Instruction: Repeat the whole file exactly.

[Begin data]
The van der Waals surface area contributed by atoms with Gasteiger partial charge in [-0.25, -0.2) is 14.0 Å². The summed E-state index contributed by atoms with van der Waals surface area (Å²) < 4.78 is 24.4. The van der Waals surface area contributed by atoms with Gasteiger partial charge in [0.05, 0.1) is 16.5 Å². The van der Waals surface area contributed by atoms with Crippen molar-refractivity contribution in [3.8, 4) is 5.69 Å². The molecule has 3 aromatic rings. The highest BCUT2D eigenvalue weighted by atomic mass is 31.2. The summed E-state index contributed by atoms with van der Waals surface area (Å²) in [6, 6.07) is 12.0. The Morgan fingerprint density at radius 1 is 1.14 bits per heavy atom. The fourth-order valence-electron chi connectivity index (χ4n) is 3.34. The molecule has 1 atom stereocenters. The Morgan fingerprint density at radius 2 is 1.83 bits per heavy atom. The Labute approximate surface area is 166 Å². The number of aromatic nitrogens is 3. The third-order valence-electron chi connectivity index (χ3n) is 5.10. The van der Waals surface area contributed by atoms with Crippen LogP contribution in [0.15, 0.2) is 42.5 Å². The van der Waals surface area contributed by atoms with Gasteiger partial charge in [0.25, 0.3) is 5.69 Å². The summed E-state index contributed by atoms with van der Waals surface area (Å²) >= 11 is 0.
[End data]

The van der Waals surface area contributed by atoms with Gasteiger partial charge in [-0.25, -0.2) is 14.0 Å². The summed E-state index contributed by atoms with van der Waals surface area (Å²) < 4.78 is 24.4. The van der Waals surface area contributed by atoms with Gasteiger partial charge in [0.05, 0.1) is 16.5 Å². The van der Waals surface area contributed by atoms with Crippen molar-refractivity contribution in [3.8, 4) is 5.69 Å². The molecule has 3 aromatic rings. The highest BCUT2D eigenvalue weighted by atomic mass is 31.2. The summed E-state index contributed by atoms with van der Waals surface area (Å²) in [6, 6.07) is 12.0. The Morgan fingerprint density at radius 1 is 1.14 bits per heavy atom. The fourth-order valence-electron chi connectivity index (χ4n) is 3.34. The molecule has 1 atom stereocenters. The Morgan fingerprint density at radius 2 is 1.83 bits per heavy atom. The Labute approximate surface area is 166 Å². The number of aromatic nitrogens is 3. The third-order valence-electron chi connectivity index (χ3n) is 5.10. The van der Waals surface area contributed by atoms with Crippen LogP contribution in [0.15, 0.2) is 42.5 Å². The van der Waals surface area contributed by atoms with Gasteiger partial charge in [0.25, 0.3) is 5.69 Å². The summed E-state index contributed by atoms with van der Waals surface area (Å²) >= 11 is 0.